Social housing requires an exploration of models of efficiency, multi-functionality, urban design and construction methods to name a few. Above I see very little exploration.

    As a South African I am embarrassed by our local efforts – Vanessa September’s proposal appears simplistic and inefficient and on the other extreme Stefan Antoni’s appears as if its attempting to appeal to a wealthy European market. This project was an incredible opportunity to showcase our design talent with regard to dealing with real-world design problems (think Architecture for Humanity) . The level of presentation is indicative of the lack of effort that has met the project brief (e.g OMM’s inability to grasp perspective).

    Please – if you don’t want the opportunity participate give it to those that would love it!

  • There are some really great designs there.

  • I am very interested in knowing when will the next expo be.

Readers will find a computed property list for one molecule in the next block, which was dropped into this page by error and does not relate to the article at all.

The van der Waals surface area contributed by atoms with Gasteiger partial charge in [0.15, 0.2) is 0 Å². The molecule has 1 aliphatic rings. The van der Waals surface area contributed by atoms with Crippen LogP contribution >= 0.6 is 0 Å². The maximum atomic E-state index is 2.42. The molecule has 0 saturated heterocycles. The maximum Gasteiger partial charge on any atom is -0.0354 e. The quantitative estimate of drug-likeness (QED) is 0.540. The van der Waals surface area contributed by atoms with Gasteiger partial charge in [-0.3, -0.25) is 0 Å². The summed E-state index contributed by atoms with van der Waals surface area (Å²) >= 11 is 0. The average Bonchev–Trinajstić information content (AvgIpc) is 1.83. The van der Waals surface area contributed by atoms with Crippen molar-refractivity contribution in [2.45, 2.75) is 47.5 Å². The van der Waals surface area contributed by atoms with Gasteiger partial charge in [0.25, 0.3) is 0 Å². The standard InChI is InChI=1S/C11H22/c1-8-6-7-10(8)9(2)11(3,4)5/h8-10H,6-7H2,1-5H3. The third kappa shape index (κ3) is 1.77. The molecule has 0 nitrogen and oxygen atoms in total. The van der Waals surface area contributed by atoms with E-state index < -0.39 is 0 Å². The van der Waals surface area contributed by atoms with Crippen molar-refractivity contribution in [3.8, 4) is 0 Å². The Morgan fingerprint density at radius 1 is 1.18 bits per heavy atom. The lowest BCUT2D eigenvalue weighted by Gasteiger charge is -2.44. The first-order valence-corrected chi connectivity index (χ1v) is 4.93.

I have some ideas and a prospective design which will be outstanding for the South African market.
    I intend setting up the manufacture in S.A. regions with BEM and I will need Local Banks or goverment funding for the project.
    All I would want is a small Royalty in return.

  • Andy Briley

    I have worked in the social housing sector in SA for over ten-years and I am still surprised at the designs produced by architects for the provision of affordable housing.
    Why is it that those who are unable to access housing must become test projects for the unusual.
    The purpose of integrated communities needs to be in the design of the unit and how it meets the needs of the end-user and also the surrounding developments and how it blends with other forms of housing.
    To ensure that social housing does not become a visual definition, it should be undertaken in the same way as normal family housing.
    I accept that the design of property is organic, however do not over design for sake of design.

  • Nic

    All designs without exception show a radical level of self expression rather than an attempt to produce meaningful low cost housing . This was not a contest on style and direction , in fact September’s design did not even have this !

    How sad and embarrassing for us south african architects to have witnessed such vulgarity.